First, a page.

[This is a post from Brent Burns, a PhD student in the Environmental and Energy Policy program here at Tech. This was an assignment for our Ecological Economics course.]
After seeing Inside Job, a documentary detailing the global financial crisis of 2008 through research and extensive interviews with financiers, politicians, journalists, and academics, I was curious to see how the accused perpetrators (banks, economist, etc.) are doing today as we approach 2014, so I did a Google search on “2008 financial meltdown where are they now” and found some good, yet concerning, updates.
In September of 2013, Allison Fitzgerald from The Center for Public Integrity published Ex-Wall Street chieftains living large in post-meltdown world, detailing the current luxurious lifestyles of five of the worst Wall Street offenders partially responsible for the 2008 meltdown. The article discusses leaders from Lehman Brothers, Bear Stearns, Goldman Sachs, JPMorgan Chase, and Merrill Lynch, describing how each of the leaders made off with hundreds of millions of dollars, as the majority of the nation’s middle class lost their life savings and homes.
Brayden Goyette, from ProPublica, wrote another good article in October 2011, Cheat Sheet: What’s Happened to the Big Players in the Financial Crisis, describing some of the political and government figures involved in the crisis. For example, Larry Summers went on to serve as Treasury Secretary and was almost nominated to serve as head the Federal Reserve for President Obama. The Guardian’s Rupert Neate provides one of the best summaries with his August 2012, Financial crisis: 25 people at the heart of the meltdown – where are they now?. This article reviews the bankers, politicians, and others involved in the crisis and their current lifestyle (as of 2012). Judging by the S&P 500 index (a leading indicator of investment returns) for the companies headed by the individuals referenced in the article, the year 2012 was a good one: the index has increased 27.42%. However, the gains experienced by these companies has not translated into good times for all. To illustrate, Dave Gilson and Carolyn Perot’s 2011 article, It’s the Inequality, Stupid graphically displays the inequality growth in the United States over the past 30 years. The recent stock market gains have only increased the gap and rewarded those who helped cause the 2008 crisis.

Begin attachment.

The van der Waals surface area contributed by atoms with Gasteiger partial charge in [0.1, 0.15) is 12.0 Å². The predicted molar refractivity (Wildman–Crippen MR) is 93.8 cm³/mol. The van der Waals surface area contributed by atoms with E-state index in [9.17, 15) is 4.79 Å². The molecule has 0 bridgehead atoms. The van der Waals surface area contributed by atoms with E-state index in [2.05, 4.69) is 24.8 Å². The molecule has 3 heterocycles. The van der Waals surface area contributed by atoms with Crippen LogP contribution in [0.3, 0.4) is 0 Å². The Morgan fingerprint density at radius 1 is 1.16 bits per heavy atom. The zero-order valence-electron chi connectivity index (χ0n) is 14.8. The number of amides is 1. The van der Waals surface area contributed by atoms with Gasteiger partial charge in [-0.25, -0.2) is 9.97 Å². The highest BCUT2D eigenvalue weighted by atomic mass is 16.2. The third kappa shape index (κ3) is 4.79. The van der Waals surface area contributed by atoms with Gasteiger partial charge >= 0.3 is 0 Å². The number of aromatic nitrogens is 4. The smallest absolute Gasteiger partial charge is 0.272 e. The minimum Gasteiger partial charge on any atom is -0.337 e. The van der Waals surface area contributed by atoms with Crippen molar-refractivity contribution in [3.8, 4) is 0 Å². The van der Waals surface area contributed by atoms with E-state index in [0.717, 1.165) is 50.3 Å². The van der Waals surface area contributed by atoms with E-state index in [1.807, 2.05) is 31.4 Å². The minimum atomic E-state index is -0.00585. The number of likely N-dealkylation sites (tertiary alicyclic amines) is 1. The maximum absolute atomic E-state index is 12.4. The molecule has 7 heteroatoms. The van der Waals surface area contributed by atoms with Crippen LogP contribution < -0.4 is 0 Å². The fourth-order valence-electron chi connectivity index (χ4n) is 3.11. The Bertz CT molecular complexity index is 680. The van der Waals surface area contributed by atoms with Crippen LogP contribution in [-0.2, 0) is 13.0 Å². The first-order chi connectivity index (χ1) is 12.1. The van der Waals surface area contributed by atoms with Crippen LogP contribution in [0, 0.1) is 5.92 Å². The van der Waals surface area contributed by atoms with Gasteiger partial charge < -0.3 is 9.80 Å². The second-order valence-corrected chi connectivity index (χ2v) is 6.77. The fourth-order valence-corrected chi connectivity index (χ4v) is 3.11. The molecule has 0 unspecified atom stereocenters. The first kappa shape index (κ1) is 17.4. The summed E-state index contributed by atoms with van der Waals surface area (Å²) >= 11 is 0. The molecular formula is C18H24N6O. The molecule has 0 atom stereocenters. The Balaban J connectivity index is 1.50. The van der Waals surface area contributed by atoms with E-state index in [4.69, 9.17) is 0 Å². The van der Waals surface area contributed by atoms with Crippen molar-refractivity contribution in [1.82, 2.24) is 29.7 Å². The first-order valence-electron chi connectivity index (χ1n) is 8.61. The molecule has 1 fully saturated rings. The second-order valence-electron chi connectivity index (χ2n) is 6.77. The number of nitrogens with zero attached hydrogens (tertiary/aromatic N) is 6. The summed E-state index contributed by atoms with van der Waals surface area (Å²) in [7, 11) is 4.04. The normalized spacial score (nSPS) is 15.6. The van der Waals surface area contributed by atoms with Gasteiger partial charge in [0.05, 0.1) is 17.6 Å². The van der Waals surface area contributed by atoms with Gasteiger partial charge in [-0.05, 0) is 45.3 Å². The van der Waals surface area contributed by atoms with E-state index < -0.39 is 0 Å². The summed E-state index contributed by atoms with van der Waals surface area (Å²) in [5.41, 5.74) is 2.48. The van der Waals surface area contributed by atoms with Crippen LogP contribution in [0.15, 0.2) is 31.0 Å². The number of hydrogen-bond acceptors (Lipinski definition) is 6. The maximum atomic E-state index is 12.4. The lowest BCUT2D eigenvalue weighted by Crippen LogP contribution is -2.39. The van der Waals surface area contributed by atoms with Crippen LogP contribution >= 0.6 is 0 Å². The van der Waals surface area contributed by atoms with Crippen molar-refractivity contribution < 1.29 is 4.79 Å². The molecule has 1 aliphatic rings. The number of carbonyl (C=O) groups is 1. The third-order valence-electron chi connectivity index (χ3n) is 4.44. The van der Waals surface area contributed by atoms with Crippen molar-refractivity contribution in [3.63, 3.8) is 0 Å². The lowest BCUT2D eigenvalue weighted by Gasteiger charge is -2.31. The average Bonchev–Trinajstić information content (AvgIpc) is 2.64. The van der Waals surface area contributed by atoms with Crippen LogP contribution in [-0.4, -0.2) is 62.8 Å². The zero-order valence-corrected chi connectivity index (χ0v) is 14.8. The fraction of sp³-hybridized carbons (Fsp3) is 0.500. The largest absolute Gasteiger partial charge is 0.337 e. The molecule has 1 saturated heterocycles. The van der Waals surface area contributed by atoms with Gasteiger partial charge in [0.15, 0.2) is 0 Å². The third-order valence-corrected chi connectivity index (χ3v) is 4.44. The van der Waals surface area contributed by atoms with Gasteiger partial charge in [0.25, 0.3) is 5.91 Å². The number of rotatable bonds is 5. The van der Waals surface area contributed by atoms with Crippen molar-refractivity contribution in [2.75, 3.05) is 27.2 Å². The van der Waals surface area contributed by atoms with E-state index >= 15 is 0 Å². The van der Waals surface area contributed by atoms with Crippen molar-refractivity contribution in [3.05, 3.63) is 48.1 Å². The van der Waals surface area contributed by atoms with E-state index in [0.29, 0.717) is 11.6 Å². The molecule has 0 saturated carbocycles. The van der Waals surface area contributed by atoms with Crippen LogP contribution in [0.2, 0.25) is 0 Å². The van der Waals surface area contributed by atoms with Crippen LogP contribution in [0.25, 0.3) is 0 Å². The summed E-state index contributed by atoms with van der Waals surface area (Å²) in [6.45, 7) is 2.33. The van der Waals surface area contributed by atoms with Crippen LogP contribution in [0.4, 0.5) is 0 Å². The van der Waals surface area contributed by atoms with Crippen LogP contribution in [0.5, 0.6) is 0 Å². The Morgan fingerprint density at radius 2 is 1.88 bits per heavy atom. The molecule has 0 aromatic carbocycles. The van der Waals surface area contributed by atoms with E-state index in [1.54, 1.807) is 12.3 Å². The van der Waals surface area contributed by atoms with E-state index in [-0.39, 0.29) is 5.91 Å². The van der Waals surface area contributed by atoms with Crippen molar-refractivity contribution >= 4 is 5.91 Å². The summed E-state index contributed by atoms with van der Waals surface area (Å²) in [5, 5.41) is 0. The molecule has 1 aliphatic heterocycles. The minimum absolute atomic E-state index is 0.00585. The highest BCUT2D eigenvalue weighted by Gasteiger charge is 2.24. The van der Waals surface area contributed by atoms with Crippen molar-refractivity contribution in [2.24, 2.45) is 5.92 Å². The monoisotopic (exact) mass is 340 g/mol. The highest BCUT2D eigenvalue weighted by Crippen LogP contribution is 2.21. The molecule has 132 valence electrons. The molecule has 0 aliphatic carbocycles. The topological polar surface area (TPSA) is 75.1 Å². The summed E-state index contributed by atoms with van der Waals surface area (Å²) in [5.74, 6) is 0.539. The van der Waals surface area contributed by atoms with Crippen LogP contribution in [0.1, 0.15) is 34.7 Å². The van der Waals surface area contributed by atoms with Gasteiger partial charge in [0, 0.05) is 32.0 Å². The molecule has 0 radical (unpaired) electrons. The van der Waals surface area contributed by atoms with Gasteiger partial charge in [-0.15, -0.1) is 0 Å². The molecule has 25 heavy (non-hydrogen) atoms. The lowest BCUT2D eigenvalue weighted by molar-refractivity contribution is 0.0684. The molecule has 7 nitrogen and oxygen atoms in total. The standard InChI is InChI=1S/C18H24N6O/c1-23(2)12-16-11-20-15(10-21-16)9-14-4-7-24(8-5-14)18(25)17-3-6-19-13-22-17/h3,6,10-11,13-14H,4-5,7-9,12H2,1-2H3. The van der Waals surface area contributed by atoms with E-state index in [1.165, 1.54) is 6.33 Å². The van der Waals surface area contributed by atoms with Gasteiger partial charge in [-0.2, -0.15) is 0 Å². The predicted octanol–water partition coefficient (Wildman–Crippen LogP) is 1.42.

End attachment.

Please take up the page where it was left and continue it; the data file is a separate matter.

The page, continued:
After reviewing what has happened to those responsible for the financial collapse of 2008 and how they were financially rewarded for their poor (and some would argue, criminal) performance, the prospects of a sustainable economy are very dismal. There has not been any deterrent to the behavior which led to the 2008 meltdown. Without any criminal prosecution, it’s only a matter of time before the next financial crisis happens. In January 2011, Glenn Greenwald from the Guardian wrote The Real Story of How ‘Untouchable’ Wall Street Execs Avoided Prosecution. In summary, the Department of Justice and the Obama administration never even tried to prosecute, which is a failure of justice. Right now, banking and political leaders are leveraging new loop holes to maximize the profits of few at the expense of the many, without fear of any personal consequences.